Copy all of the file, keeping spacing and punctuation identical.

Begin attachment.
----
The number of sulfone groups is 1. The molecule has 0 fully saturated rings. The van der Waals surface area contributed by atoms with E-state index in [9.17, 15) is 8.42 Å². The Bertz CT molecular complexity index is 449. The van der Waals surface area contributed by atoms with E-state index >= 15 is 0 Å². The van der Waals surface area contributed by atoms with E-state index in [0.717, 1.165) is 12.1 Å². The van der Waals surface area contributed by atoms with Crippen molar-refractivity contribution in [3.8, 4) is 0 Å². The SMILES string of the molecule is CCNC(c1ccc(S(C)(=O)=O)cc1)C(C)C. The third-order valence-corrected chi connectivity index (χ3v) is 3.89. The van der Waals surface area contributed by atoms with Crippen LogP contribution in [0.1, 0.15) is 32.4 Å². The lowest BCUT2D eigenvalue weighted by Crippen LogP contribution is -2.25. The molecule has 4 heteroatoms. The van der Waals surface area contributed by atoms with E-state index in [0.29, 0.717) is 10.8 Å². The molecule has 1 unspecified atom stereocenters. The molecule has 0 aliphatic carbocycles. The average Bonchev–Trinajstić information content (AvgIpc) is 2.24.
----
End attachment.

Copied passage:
The number of sulfone groups is 1. The molecule has 0 fully saturated rings. The van der Waals surface area contributed by atoms with E-state index in [9.17, 15) is 8.42 Å². The Bertz CT molecular complexity index is 449. The van der Waals surface area contributed by atoms with E-state index >= 15 is 0 Å². The van der Waals surface area contributed by atoms with E-state index in [0.717, 1.165) is 12.1 Å². The van der Waals surface area contributed by atoms with Crippen molar-refractivity contribution in [3.8, 4) is 0 Å². The SMILES string of the molecule is CCNC(c1ccc(S(C)(=O)=O)cc1)C(C)C. The third-order valence-corrected chi connectivity index (χ3v) is 3.89. The van der Waals surface area contributed by atoms with Crippen LogP contribution in [0.1, 0.15) is 32.4 Å². The lowest BCUT2D eigenvalue weighted by Crippen LogP contribution is -2.25. The molecule has 4 heteroatoms. The van der Waals surface area contributed by atoms with E-state index in [0.29, 0.717) is 10.8 Å². The molecule has 1 unspecified atom stereocenters. The molecule has 0 aliphatic carbocycles. The average Bonchev–Trinajstić information content (AvgIpc) is 2.24.